The meat of Westcott’s story concentrates on the artist’s 12-year collaboration and love affair with Ulay, a German-born photographer. “Whatever the objective and transcendent conceptual ambitions of their solo work, it had been in essence self-destructive, anguished, and unrelentingly dark,” Westcott writes. “Now, confronted with a kind of mirror image of themselves, Ulay/Abramovic realized that they could channel their formerly destructive energy outward into constructive, relational experiments. For Marina, “I could not even breathe from love.”
So begins a prolific and joyful period for Abramovic, as she and Ulay began criss-crossing Europe in a black van, exploring the body as “the ground zero material for making art,” making love to keep warm, and presenting their increasingly well-known performance works. Perhaps their most famous is “Imponderabilia”, in which Marina and Ulay stood across from each other naked in a narrow gallery entrance, forcing visitors to decide which body they would face to cross the threshold.
Westcott details dozens of performances, lingering over their smells, sights, and sounds. One piece, in which Abramovic and Ulay locked lips and traded a single breath back and forth, is a “symbiosis-turned-suicide-pact,” producing “gasping, gargling and heaving sounds” and “strings of thick saliva dribbling from their connected mouths.”
Westcott has also done his research. He often quotes Abramovic’s “trainwreck English,” but supplements her self-aggrandizing accounts with knowledge culled from 60 interviews, historical research, and an obsessive intimacy with the performances themselves. He dispels certain Marina-created fictions: the “rescue mission” Ulay made to India to save their relationship (Ulay can’t recall it), her grandfather’s role as patriarch of the Serbian Orthodox Church (it was her grandfather’s brother), or an uncomfortable detail lurking in the story of how her parents fell in love.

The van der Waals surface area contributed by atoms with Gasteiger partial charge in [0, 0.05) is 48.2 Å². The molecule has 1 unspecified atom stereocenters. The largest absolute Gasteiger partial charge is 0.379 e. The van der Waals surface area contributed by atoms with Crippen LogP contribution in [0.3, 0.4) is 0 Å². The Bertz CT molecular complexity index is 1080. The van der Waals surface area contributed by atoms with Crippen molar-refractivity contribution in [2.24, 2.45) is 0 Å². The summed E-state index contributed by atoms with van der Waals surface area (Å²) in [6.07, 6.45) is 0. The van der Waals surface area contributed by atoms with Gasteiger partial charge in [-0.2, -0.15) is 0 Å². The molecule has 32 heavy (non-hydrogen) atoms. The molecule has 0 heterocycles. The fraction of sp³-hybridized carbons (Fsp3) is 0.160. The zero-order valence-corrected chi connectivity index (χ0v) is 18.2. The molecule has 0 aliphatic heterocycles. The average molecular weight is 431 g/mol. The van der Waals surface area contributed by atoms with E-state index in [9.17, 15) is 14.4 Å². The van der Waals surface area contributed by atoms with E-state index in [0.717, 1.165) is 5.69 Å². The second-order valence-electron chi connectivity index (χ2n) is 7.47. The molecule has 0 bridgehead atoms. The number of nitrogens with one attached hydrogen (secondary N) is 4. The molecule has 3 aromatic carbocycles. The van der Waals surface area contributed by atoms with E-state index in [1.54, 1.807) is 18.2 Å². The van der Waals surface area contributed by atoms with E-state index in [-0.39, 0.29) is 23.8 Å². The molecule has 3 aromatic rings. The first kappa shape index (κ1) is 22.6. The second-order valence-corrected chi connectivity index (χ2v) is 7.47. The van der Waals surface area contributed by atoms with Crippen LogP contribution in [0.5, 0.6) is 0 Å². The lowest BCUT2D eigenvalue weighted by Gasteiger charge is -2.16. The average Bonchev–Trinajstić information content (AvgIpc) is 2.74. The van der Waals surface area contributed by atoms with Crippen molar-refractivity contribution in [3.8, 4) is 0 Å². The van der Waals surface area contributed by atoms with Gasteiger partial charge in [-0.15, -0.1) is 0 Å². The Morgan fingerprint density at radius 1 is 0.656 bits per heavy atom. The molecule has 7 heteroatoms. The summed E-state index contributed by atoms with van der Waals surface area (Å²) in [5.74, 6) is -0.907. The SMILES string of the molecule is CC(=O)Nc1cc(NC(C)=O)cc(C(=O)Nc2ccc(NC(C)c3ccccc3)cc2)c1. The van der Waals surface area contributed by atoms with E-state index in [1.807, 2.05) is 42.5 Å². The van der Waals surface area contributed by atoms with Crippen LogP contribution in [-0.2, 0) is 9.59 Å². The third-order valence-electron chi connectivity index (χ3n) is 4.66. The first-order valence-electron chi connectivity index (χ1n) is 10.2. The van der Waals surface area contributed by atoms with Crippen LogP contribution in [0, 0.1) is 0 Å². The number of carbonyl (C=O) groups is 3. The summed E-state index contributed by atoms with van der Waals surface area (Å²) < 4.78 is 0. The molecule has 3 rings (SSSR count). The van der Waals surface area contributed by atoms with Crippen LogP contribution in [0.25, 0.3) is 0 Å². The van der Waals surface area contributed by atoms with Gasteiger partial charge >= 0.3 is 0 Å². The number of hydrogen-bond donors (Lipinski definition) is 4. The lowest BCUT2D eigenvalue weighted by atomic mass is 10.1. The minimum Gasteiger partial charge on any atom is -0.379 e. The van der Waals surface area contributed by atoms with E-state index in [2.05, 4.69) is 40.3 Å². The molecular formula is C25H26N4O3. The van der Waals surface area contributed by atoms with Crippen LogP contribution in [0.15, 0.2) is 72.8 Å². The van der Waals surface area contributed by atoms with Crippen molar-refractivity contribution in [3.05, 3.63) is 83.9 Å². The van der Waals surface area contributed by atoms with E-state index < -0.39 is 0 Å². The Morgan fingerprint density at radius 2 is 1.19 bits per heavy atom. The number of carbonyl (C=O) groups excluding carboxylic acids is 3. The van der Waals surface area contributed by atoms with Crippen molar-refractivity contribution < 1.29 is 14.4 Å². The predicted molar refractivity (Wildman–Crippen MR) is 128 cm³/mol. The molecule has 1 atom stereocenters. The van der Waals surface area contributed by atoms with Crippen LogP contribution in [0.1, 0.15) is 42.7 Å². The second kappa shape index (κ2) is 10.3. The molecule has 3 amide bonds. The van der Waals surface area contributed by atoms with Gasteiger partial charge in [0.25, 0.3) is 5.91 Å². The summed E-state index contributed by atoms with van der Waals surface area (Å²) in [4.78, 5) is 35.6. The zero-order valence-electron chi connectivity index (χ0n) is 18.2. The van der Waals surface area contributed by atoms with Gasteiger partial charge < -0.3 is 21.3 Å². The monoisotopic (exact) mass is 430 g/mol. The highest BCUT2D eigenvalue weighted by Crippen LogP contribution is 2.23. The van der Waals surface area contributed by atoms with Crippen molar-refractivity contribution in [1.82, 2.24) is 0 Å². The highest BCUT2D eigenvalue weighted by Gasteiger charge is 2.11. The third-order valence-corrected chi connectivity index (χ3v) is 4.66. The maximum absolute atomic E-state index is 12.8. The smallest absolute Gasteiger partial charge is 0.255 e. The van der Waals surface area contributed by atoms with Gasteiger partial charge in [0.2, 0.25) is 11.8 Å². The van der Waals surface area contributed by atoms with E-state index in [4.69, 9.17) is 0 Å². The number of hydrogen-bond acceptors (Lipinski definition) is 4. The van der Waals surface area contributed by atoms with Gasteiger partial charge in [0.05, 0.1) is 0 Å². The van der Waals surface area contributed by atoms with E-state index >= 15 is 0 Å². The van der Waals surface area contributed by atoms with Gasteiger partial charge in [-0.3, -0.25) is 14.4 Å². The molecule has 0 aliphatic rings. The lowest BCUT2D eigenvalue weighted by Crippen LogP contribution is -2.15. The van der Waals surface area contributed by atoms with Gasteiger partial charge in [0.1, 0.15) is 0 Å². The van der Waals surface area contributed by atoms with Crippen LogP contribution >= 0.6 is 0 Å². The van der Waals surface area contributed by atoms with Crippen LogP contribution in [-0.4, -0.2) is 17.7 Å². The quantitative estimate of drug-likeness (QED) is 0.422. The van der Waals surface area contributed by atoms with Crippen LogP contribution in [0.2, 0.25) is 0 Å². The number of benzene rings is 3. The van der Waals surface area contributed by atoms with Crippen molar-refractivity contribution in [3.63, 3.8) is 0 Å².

Although it’s a tad disingenuous of Westcott to wait until the last moment to disclose his personal relationship with Abramovic, he never discards his skepticism of her version of events, nor abandons his role as critic. (He calls The Biography, a play she performed, “embarrassing, messy, massively self-indulgent, wishful, shameful, recessive, and iconoclastic—shattering the tenets of performance art she used to hold dear.”) Westcott manages to balance his obvious love for Marina with a refusal to buy into her mythmaking.
That said, his relatively lukewarm opinion of her later work, immediately post-Ulay, is as apparent as his fascination with the now-defunct collaboration. The time Westcott spends discussing twelve years of Abramovic’s self-imposed mourning following the breakup drags, even if it is the shortest section of the book. And his boredom with her “transitory objects”—a series of works incorporating crystals and focusing on energy—translates onto the page. When Westcott again returns to Abramovic’s most recent endurance pieces—such as Ocean View or her restaging of seven iconic performance works—he regains his easy, excited tone.
Above all, Westcott provides a coherent, incisive and, at times, playful account of Marina Abramovic: an artist who “sacrificed” her daily life to inscribe herself in the canon of art history, a woman with a big nose who seduced men and women alike, and a creative power with an “insatiable need for love and attention…When the delicate equation functioned, both in the social and artistic realms, it was an irresistible force.”